Focus on what counts

Do You Have Adequate Backup? What to Consider in Developing Your Disaster Recovery Plan

June 26, 2015
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In May, Citrin Cooperman hosted a roundtable discussion in New York City on the importance of a disaster recovery plan and proper backup systems featuring Adam Reiss, partner and Not-For-Profit Practice Leader and David Rosenbaum, principal of Citrin Cooperman Technology Consulting.

As our culture becomes increasingly dependent on technology, it is essential to review your current systems before a crisis hits. The potential for disaster is real, and although the exact nature and timing of the disaster generally can’t be predicted, organizations can protect themselves by implementing a disaster recovery plan now.

Here are a few highlights from our program:

On assessing your risk: “Everyone has the right intention of what they have put in place, but when I have reviewed systems during audits, it becomes clear that accounting systems haven’t been updated with the most current versions,” said Reiss. “People have access to certain modules they shouldn’t have, and at times there is no security in place in terms of where the server is being maintained, leaving too many people to access it. The plan doesn’t have to be formal, but just sit down and see what your risks are and whether or not you have to make changes to your IT systems at this point in time and why or if not, what is your reasoning.”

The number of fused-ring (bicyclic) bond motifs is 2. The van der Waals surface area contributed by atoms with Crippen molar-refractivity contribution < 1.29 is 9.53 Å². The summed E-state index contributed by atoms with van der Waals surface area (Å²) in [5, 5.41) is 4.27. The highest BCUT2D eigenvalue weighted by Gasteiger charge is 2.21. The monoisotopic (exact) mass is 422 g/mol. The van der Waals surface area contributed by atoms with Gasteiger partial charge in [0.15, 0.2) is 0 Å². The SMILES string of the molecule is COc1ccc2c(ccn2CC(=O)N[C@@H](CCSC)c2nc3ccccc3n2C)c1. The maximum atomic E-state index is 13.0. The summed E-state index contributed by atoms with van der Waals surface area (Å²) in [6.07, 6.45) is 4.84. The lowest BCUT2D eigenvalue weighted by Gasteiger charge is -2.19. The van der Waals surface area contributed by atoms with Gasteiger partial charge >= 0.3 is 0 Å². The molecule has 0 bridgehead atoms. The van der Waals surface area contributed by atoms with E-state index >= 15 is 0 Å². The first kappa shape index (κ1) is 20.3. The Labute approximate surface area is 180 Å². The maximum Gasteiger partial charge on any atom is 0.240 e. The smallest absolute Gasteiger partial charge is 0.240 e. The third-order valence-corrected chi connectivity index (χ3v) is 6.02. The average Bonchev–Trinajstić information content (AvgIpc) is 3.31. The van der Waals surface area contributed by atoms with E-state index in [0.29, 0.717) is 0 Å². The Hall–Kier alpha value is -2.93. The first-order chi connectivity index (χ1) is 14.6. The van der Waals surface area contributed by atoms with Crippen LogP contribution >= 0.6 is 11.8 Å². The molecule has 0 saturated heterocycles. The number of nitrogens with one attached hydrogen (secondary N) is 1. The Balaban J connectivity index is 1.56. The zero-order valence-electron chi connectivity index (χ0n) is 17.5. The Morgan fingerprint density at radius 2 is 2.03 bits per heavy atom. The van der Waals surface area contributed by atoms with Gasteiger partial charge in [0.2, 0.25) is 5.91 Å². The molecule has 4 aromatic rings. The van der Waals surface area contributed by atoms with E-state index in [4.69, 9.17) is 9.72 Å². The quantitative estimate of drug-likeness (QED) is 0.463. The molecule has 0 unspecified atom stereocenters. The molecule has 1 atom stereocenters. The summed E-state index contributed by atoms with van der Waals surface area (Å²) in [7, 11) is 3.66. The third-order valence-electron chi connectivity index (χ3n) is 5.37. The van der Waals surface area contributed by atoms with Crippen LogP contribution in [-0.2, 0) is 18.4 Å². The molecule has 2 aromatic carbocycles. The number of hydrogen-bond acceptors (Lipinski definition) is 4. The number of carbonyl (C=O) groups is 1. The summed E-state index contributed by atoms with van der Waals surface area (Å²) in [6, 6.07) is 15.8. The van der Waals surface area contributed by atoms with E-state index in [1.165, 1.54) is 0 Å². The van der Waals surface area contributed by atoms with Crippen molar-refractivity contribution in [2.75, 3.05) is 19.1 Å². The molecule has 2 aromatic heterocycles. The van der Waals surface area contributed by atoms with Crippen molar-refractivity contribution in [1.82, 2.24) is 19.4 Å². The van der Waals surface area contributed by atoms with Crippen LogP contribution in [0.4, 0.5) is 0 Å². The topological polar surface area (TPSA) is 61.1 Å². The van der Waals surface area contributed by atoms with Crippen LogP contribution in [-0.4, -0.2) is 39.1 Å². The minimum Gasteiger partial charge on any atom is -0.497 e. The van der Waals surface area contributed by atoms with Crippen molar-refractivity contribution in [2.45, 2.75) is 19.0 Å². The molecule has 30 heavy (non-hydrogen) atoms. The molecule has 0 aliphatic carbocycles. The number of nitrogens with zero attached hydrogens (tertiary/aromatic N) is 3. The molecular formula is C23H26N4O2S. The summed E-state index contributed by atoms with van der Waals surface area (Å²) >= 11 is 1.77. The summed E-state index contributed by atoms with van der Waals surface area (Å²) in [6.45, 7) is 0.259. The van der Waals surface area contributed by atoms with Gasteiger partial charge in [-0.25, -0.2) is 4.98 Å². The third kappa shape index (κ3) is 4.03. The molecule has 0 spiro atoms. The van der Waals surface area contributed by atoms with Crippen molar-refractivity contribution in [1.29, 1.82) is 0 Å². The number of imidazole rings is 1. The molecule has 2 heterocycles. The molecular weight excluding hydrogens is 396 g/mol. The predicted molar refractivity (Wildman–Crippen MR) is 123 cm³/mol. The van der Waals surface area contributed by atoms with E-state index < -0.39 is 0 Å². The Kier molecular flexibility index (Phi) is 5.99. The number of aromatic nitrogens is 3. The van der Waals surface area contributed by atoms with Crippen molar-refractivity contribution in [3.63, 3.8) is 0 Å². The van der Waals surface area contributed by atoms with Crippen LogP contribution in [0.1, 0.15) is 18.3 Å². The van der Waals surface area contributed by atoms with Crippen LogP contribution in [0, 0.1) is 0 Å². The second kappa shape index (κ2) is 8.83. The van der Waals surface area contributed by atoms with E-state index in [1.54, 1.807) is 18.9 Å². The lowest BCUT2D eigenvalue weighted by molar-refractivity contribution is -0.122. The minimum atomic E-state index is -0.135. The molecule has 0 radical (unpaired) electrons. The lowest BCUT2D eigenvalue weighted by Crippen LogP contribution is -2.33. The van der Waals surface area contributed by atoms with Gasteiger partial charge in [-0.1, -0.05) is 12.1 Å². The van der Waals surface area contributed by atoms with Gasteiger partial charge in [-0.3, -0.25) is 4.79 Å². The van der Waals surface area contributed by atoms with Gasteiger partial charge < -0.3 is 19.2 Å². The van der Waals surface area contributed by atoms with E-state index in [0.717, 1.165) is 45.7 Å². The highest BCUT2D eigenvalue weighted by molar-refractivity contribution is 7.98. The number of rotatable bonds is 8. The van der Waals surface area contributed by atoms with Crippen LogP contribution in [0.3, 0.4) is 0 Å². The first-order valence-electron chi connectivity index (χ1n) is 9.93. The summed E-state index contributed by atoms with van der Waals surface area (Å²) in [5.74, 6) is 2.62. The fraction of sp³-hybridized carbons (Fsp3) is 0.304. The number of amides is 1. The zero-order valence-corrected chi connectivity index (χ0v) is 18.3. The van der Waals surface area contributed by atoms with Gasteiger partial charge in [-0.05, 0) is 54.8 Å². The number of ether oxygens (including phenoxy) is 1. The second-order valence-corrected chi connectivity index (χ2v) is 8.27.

On how long you can afford to be down: “Complete the sentence – within 24 hours following a disaster what has to happen?” asked Rosenbaum. “Can you afford to be down for 24 hours? What functionality do you need, what capabilities do you need, what do your constituents need, what do your locations need? What do you have to be able to do a week from now, but what could you live without for a week? What has to happen a month from now? As you think through your disaster planning and solutions for implementation, you need to differentiate between functionality – what do you have to be able to do – and performance – how easily, quickly, or well do you have to be able to do it?”

On losing your clients’ trust: “If your constituents are relying upon you to provide services, what happens to your trust with those constituents if you are out of operation,” said Rosenbaum. “Some will very likely understand that there was a hurricane or something significant going on, but some won’t. It’s something to think about. It depends on the nature of the organization.”

On using the cloud: “If you have your systems in the cloud, it’s important to understand what that cloud provider has in place in terms of a disaster plan,” said Rosenbaum. “What happens if their data center experiences a problem? There are different service levels to subscribe to. These are questions to be raised and considered when planning for the unknown.”

On scheduling a fire drill: “You want your process to be as simple and automatic as possible,” said Rosenbaum. “Test the plan – run fire drills. They are time consuming, disruptive, and expensive, but if you don’t run the fire drills, you won’t know if your policies and procedures work.”

For more information on how to set up a disaster recovery plan for your organization, please contact David Rosenbaum at or 914-693-7000.